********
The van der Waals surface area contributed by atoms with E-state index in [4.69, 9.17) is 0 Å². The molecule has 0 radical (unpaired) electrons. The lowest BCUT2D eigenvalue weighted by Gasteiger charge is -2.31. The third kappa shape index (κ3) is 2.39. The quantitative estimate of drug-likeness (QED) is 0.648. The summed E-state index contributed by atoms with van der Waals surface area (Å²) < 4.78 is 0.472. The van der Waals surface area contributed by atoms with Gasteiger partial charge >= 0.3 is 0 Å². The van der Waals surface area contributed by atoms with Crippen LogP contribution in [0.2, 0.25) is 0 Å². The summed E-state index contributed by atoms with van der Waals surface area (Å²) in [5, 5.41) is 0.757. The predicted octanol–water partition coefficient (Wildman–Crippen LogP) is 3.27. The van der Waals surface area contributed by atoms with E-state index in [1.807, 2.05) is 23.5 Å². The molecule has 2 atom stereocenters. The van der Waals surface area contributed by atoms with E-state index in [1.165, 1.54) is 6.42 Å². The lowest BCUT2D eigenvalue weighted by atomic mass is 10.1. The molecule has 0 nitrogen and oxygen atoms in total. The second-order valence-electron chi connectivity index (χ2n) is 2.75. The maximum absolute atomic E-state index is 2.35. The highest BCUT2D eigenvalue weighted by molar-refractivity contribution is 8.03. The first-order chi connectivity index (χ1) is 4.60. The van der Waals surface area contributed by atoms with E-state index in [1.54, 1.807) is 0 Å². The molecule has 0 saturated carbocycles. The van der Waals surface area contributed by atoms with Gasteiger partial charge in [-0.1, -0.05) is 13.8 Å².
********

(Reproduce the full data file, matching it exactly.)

The van der Waals surface area contributed by atoms with E-state index in [4.69, 9.17) is 0 Å². The molecule has 0 radical (unpaired) electrons. The lowest BCUT2D eigenvalue weighted by Gasteiger charge is -2.31. The third kappa shape index (κ3) is 2.39. The quantitative estimate of drug-likeness (QED) is 0.648. The summed E-state index contributed by atoms with van der Waals surface area (Å²) < 4.78 is 0.472. The van der Waals surface area contributed by atoms with Gasteiger partial charge >= 0.3 is 0 Å². The van der Waals surface area contributed by atoms with Crippen LogP contribution in [0.2, 0.25) is 0 Å². The summed E-state index contributed by atoms with van der Waals surface area (Å²) in [5, 5.41) is 0.757. The predicted octanol–water partition coefficient (Wildman–Crippen LogP) is 3.27. The van der Waals surface area contributed by atoms with E-state index in [1.807, 2.05) is 23.5 Å². The molecule has 2 atom stereocenters. The van der Waals surface area contributed by atoms with E-state index in [1.165, 1.54) is 6.42 Å². The lowest BCUT2D eigenvalue weighted by atomic mass is 10.1. The molecule has 0 nitrogen and oxygen atoms in total. The second-order valence-electron chi connectivity index (χ2n) is 2.75. The maximum absolute atomic E-state index is 2.35. The highest BCUT2D eigenvalue weighted by molar-refractivity contribution is 8.03. The first-order chi connectivity index (χ1) is 4.60. The van der Waals surface area contributed by atoms with E-state index in [1.54, 1.807) is 0 Å². The molecule has 0 saturated carbocycles. The van der Waals surface area contributed by atoms with Gasteiger partial charge in [-0.1, -0.05) is 13.8 Å².